Cyprus is politically divided, movement is restricted, and there are two different authorities and sets of laws. How can innovation and entrepreneurship thrive in such a polarized environment - and alternatively, how does that polarization drive innovation?
The coronavirus pandemic is turning out to be an international economic crisis, with ramifications for all industries and markets, similar to the crisis of 2008. A cross-border economic crisis affects companies large and small, challenging an organization's management and its employees.
Entrepreneurs deal with high levels of uncertainty; probably more than any other business. The more disruptive the startup, the higher the level of uncertainty. Will the customers buy? How do we reach them? Will we be able to sell at a profit? Will our partners do their part? Who is out there that we can learn from? Are there threats that we are unaware of?
With the cost of living surging and wages staying flat, it can be tough to save up enough cash for all your needs and wants. But you don’t have to spend 2020 worrying about your bank account, you just need to get a little bit creative and to figure out how to put more money in your pocket.
Based on research in the market and in many countries, I tried to figure out the exact mechanism by which startup ideas are created. Aim is to facilitate and expedite this process for would-be entrepreneurs. Is it mainly a matter of brainstorming effort or are external factors at play?
Some people are born with an adventurous entrepreneurial spirit. Others become entrepreneurs due to circumstance and chance. Regardless of the reason, being your own boss and making your own hours is alluring to just about everyone.
Starting your own business can be an exciting prospect for most first-time entrepreneurs. You get to develop your own business ideas, you have flexible work hours, and you actually get to call all the shots for a change.
We are over flooded with massive innovation lacking commercialization; we have qualifications, certifications and degrees but seriously lacking directions; we have incubators and accelerators exhausted like real estate projects…we have make-believe economical development games but the real progress is not there. So what else we need?
After two years of coming up with my idea, I finally launched the platform 'Scout Me Online.' All the reasons why we procrastinate, avoid or delay in making decisions committing to a specific task are because we believe we need to have something or be perfect. And when we don’t have those, or we doubt ourselves, which reinforces our current belief.
In an increasingly interconnected world, those individuals, sectors, and nations who can master collaborative synthesis will emerge as alpha-innovators. Through "collaborative synthesizim", the use of highly-integrated, progressive technologies working in synchronization will drive innovative practices, encourage new ways of thinking, and present new challenges.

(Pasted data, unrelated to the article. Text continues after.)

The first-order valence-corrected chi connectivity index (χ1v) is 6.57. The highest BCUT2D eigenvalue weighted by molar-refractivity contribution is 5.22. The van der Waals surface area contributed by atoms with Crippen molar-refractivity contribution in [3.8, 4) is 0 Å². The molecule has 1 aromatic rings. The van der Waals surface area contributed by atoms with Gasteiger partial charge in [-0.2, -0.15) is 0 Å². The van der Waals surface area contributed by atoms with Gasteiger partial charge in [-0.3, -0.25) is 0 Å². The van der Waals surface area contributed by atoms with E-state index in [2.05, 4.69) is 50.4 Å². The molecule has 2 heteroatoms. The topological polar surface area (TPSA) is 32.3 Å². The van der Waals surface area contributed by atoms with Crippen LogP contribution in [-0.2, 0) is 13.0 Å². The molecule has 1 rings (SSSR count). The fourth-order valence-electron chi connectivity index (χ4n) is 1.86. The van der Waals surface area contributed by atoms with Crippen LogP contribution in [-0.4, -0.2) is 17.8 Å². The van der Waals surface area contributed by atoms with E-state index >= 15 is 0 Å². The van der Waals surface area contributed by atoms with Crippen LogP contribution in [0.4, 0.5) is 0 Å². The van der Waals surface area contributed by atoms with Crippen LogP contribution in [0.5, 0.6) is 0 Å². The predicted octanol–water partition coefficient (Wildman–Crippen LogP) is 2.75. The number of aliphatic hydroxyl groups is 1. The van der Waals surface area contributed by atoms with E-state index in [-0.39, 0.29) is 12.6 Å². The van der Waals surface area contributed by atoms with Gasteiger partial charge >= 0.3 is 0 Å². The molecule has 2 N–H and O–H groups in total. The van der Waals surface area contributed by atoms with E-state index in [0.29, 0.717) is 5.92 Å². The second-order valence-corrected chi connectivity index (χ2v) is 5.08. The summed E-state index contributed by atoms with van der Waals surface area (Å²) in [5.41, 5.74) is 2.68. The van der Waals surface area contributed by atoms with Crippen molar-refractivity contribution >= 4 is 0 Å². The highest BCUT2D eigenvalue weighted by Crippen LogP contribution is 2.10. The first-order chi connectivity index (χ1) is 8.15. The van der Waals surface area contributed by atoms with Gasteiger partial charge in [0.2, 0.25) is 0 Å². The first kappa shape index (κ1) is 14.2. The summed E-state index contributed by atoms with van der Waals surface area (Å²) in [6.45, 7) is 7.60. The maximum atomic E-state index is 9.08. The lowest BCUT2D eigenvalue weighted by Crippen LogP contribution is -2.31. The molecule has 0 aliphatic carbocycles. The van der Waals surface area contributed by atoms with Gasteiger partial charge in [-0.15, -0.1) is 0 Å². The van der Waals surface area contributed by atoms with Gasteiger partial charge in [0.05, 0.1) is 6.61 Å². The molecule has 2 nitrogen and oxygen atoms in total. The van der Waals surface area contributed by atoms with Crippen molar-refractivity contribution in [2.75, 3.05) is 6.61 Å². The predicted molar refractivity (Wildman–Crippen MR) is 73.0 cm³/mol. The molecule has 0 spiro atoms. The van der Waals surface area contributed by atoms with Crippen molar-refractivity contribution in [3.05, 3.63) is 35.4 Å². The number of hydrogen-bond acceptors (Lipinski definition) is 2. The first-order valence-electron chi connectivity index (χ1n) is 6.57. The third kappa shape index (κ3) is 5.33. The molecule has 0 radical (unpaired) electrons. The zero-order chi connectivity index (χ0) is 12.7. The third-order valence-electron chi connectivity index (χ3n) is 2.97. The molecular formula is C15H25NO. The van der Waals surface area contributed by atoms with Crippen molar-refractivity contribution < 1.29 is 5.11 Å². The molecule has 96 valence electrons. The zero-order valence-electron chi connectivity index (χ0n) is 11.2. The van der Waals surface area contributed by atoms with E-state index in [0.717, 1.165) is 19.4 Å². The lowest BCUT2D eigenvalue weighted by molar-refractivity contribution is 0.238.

When I meet with corporate leaders we invariably get onto the topic of their business challenges. Some reoccurring themes that are increased competition, cost / margin pressures, regulatory hassles, globalization, etc. However, the more recent discussions have centered around one theme. Talent.
This article relates selected multidirectional patterns of change—“force fields”—in the business environment to innovation strategy within the context of Zen philosophical principles. Three force fields are selected for brief evaluation: 1) domestic vs. global markets, 2) economic growth vs. environmental quality, and 3) entrepreneurs vs. customer base. Given the omnipresence of force fields in the 21st century, businesses should maintain flexible structures for innovating both incrementally and radically. They also need to engage in collaboration at all institutional levels. Collaboration can facilitate the Zen objective of integrating conflicting ideas, a key feature of innovation over the long run.
Fueling Your Employees’ Entrepreneurial Spirit: A New Approach to Intrapreneurs and the Value They Create
Cast your mind back, to pre-2008 times, when bright and bushy tailed graduates would come out of business school looking for roles in the relevant employers of choice. Generally those organizations were large businesses, providing incentives such as expensive dinners, a career advancement path and generous financial packages.
As the global economy continues its gradual recovery, companies want entrepreneurial ideas that spur growth. Oftentimes though we see a gap between what entrepreneurially-minded employees think about and what the companies that employ them want.
How come that upper middle managers and entrepreneurs look at things in different ways? The answer lies partly in their personality types. It is known that certain personality types work better in certain situations than other. This is also valid for the innovation area, as Bengt Järrehult describes below.